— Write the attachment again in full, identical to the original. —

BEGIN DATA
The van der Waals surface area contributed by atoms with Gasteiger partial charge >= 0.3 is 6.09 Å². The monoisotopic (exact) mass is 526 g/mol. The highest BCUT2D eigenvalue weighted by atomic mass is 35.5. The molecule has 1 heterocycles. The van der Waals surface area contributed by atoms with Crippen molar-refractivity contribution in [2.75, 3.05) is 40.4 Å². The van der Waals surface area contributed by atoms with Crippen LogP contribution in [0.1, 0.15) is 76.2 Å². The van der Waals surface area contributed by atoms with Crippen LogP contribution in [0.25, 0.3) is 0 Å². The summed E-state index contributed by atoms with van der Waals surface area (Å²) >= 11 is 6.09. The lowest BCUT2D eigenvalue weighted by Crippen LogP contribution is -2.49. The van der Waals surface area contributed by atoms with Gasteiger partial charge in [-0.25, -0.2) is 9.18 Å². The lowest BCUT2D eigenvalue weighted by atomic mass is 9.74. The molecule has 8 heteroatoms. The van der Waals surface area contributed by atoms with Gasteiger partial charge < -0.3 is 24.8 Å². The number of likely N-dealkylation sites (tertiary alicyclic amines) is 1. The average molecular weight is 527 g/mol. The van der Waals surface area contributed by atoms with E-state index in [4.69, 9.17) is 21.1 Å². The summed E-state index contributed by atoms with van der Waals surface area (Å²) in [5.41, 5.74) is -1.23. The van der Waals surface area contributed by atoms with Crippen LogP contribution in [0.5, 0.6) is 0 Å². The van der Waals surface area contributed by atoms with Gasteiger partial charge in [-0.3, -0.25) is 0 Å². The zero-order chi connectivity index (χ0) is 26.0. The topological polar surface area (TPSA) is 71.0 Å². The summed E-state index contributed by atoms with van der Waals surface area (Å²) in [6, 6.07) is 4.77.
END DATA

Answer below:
The van der Waals surface area contributed by atoms with Gasteiger partial charge >= 0.3 is 6.09 Å². The monoisotopic (exact) mass is 526 g/mol. The highest BCUT2D eigenvalue weighted by atomic mass is 35.5. The molecule has 1 heterocycles. The van der Waals surface area contributed by atoms with Crippen molar-refractivity contribution in [2.75, 3.05) is 40.4 Å². The van der Waals surface area contributed by atoms with Crippen LogP contribution in [0.1, 0.15) is 76.2 Å². The van der Waals surface area contributed by atoms with Crippen LogP contribution in [0.25, 0.3) is 0 Å². The summed E-state index contributed by atoms with van der Waals surface area (Å²) >= 11 is 6.09. The lowest BCUT2D eigenvalue weighted by Crippen LogP contribution is -2.49. The van der Waals surface area contributed by atoms with Gasteiger partial charge in [-0.25, -0.2) is 9.18 Å². The lowest BCUT2D eigenvalue weighted by atomic mass is 9.74. The molecule has 8 heteroatoms. The van der Waals surface area contributed by atoms with Gasteiger partial charge < -0.3 is 24.8 Å². The number of likely N-dealkylation sites (tertiary alicyclic amines) is 1. The average molecular weight is 527 g/mol. The van der Waals surface area contributed by atoms with E-state index in [4.69, 9.17) is 21.1 Å². The summed E-state index contributed by atoms with van der Waals surface area (Å²) in [5.41, 5.74) is -1.23. The van der Waals surface area contributed by atoms with Crippen LogP contribution in [0.5, 0.6) is 0 Å². The van der Waals surface area contributed by atoms with Gasteiger partial charge in [-0.3, -0.25) is 0 Å². The zero-order chi connectivity index (χ0) is 26.0. The topological polar surface area (TPSA) is 71.0 Å². The summed E-state index contributed by atoms with van der Waals surface area (Å²) in [6, 6.07) is 4.77.